Inverness 2-0 Kilmarnock: Patience pays off

THERE had been precious little patience shown to John Hughes this summer among bookmakers and a fair number of doom-laden punters – and even local fans – as they predicted the manager’s early demise.

Greg Tansey (centre) celebrates his goal with team-mates Danny Williams (left) and David Raven. Picture: SNS

Scorers: Inverness - Doran 75; Tansey 80

Patience, though, seems to be a watchword for this intriguing, talented group of Inverness performers. When the passing and possession failed to translate into goals through a disappointing first half and deep enough into a more compelling second period, panic was conspicuous by it’s absence.

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They kept moving the ball, making Killie chase and probing for openings which eventually came in eye-catching fashion.

The opener, after 75 minutes, epitomised what Hughes has long stated he wants – football played with panache and with end result, on this occasion through Aaron Doran’s low finish.

The second goal was a killer for Killie – Greg Tansey rocketing against the post and in off Craig Samson’s back.

So there they sit, still top of the table after five matches, with no goals conceded and eight scored – and the champions already ­humbled on Highland soil.

While expressing his delight, Hughes was quick to throw in a small barb of warning in his assessment too – feet must stay firmly on the ground. “That was very pleasing,” the Inverness manager said. “To get off to the start we have in the league, could hardly be any better.

“The first half today was very frustrating. I think the sun coming out slowed the pitch a little bit and in the second half we put it right.

“The sprinklers went on at half-time, speeded it up and we’re good on our own pitch when it’s quick like that. That was evident in our play thereafter.

“I’m also absolutely delighted for Aaron Doran to get the goal [on his first start]. He worked ever so hard today and some of his touches were quality. He was very unlucky in the first half and he had to be patient.

“As for the second goal, Tansey has that in him – he’s a great ball striker. But we cannot start believing everything is going just fine as I’ve been in football long enough to know that’s when it comes back and bites you on the backside. We’ll stay focused and we’ll keep working hard for every game we play.”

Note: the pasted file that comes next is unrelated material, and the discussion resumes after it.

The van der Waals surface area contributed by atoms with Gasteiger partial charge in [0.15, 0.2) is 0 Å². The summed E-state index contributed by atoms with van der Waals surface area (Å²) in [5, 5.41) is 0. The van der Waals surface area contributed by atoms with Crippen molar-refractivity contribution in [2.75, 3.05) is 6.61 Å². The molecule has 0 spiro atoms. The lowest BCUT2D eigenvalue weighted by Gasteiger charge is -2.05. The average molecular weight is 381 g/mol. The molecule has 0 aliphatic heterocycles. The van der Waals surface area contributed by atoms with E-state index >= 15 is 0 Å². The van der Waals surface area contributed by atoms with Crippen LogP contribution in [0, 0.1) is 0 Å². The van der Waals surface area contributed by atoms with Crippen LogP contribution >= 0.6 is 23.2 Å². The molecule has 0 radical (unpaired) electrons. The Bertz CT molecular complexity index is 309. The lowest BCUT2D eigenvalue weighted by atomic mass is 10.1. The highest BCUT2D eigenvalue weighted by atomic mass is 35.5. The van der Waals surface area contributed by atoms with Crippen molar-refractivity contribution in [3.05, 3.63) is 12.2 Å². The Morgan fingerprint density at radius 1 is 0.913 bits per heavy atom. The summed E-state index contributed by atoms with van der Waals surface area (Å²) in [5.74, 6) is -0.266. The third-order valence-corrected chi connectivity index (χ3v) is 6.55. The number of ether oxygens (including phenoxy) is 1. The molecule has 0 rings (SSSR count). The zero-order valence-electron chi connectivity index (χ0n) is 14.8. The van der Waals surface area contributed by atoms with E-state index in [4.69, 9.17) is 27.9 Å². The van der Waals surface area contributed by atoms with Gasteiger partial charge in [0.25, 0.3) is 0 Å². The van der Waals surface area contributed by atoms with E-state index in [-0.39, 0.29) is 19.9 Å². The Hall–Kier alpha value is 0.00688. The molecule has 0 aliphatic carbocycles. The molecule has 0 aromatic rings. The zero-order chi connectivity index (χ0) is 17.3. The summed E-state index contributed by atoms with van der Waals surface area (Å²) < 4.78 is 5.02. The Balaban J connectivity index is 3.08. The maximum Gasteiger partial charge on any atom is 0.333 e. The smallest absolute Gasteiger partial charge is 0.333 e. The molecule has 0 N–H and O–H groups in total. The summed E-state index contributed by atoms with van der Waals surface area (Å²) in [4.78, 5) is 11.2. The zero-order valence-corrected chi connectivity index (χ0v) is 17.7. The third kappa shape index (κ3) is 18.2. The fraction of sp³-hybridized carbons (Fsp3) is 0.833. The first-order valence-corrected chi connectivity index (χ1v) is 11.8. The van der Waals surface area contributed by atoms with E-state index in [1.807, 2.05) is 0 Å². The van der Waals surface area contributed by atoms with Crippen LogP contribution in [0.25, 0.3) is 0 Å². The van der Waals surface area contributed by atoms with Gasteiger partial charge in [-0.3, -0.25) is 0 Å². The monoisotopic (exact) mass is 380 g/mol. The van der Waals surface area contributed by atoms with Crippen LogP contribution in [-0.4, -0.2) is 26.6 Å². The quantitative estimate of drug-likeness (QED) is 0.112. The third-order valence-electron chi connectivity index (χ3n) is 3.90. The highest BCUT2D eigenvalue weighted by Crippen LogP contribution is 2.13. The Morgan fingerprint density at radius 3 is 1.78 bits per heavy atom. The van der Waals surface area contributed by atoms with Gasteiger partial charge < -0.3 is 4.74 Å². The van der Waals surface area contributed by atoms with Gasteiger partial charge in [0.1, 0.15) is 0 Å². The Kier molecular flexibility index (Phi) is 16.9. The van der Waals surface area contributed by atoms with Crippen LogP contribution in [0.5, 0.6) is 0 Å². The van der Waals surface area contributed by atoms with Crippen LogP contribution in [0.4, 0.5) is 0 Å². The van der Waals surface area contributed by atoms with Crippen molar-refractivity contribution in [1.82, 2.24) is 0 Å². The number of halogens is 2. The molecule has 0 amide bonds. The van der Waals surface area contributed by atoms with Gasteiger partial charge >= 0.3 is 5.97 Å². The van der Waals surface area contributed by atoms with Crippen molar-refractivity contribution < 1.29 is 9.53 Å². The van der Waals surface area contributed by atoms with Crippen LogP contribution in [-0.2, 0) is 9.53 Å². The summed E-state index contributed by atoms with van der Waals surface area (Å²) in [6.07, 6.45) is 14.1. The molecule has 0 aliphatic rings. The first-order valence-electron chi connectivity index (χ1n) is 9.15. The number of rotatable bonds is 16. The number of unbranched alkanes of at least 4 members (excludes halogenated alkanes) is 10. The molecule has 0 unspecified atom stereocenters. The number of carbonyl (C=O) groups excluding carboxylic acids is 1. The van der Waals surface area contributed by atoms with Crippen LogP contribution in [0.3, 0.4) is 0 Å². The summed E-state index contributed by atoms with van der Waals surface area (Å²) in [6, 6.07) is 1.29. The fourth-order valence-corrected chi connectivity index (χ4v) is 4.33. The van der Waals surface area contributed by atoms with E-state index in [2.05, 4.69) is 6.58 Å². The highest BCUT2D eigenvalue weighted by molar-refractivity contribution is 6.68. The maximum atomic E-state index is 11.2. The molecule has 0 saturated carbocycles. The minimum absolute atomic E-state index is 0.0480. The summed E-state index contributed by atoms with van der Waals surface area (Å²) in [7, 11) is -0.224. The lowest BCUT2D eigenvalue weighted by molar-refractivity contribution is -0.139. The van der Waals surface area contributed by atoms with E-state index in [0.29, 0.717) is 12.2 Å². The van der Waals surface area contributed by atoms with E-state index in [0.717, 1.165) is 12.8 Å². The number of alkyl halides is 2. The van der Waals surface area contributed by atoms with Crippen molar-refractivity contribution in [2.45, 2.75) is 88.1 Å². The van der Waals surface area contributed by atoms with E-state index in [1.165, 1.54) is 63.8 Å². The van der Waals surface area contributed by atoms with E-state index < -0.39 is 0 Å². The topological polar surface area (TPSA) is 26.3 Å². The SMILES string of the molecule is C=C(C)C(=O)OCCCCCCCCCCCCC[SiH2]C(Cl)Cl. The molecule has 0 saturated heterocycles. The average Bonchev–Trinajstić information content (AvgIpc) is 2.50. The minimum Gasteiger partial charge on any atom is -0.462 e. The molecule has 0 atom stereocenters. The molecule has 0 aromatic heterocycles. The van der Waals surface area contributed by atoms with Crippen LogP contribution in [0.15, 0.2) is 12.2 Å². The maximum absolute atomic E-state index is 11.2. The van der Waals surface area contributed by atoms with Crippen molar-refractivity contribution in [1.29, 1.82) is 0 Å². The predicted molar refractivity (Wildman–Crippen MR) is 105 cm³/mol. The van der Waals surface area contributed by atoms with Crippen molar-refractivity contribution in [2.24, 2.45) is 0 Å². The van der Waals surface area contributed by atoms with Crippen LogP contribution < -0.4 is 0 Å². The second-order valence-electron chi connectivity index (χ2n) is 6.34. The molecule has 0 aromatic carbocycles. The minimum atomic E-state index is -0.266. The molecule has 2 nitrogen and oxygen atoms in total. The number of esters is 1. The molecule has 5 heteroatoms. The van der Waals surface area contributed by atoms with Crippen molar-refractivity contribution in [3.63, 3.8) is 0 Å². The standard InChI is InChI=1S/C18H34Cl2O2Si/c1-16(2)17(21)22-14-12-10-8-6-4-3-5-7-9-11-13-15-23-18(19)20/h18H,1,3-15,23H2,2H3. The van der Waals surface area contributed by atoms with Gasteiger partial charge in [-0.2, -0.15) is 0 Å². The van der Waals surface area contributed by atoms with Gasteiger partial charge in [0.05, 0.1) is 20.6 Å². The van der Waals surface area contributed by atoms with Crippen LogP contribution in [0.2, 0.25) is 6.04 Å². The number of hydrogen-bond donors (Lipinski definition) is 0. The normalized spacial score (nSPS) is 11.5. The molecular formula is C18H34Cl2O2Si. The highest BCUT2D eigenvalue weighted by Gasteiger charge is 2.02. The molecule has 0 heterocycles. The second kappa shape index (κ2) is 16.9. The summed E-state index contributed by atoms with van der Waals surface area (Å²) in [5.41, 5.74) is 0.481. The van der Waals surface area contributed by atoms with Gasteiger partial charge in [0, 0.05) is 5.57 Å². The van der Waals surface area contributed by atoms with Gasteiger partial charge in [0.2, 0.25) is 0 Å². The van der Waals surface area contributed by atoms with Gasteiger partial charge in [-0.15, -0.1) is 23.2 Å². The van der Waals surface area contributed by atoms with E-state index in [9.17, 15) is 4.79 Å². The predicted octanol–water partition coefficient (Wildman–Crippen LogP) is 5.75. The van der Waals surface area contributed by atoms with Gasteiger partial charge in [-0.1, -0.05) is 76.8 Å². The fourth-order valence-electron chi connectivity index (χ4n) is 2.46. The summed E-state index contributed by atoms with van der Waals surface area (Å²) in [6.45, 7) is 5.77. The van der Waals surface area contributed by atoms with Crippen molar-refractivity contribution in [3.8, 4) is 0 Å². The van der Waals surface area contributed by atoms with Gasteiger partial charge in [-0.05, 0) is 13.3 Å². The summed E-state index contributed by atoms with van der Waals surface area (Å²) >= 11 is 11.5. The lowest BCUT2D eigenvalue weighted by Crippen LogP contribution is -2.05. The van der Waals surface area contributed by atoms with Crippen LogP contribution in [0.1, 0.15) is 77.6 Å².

The hosts even shook off a significant pre-match blow with Mr Reliable Gary Warren failing a fitness test. Midfielder Ross Draper, as he had already this season, dropped back to ably partner Josh Meekings in the heart of defence.

Warren’s woes paved the way for Doran’s first start, with Danny ­Williams dropping back into the Highlanders’ midfield. Killie had won three on the trot, but took time to settle in the face of rhythmic possession from Inverness.

There was little to shout about before the break with clear chances thin on the ground, but Inverness visibly upped the ante thereafter.

Graeme Shinnie let rip with a right foot strike from outside the box that keeper Samson didn’t save convincingly but smothered at the second attempt. Soon after, David Raven’s dangerous cross from the right had the lethal Mckay rising for a header but he was beaten by Ross Barbour’s nod for a corner.

Soon after there were howls for a home penalty as Watkins appeared to be tripped in the box by Manuel Pascali. But the breakthrough finally arrived after 75 minutes – and in quite some style. Danny Williams, Graeme Shinnie and Billy Mckay linked slickly on the left before the latter released Doran clean through on Samson before the Dubliner expertly clipped a low shot into the corner of the net.

The crucial second came after 80 minutes and was breathtaking. From a Watkins’ cutback, Mckay struck hard at goal but hit his own man, substitute Nick Ross. Killie couldn’t clear properly and it fell to Greg Tansey 30 yards out. The Scouser let rip, striking Samson’s left hand post and then smacking off the keeper’s back and in. It had taken a while but it seemed utterly convincing by the finish.

“I just thought we looked a wee bit sluggish all over the park,” Allan Johnston, the Rugby Park manager, observed. “We never passed the ball as we have been doing in recent games. That was the most disappointing thing for me.”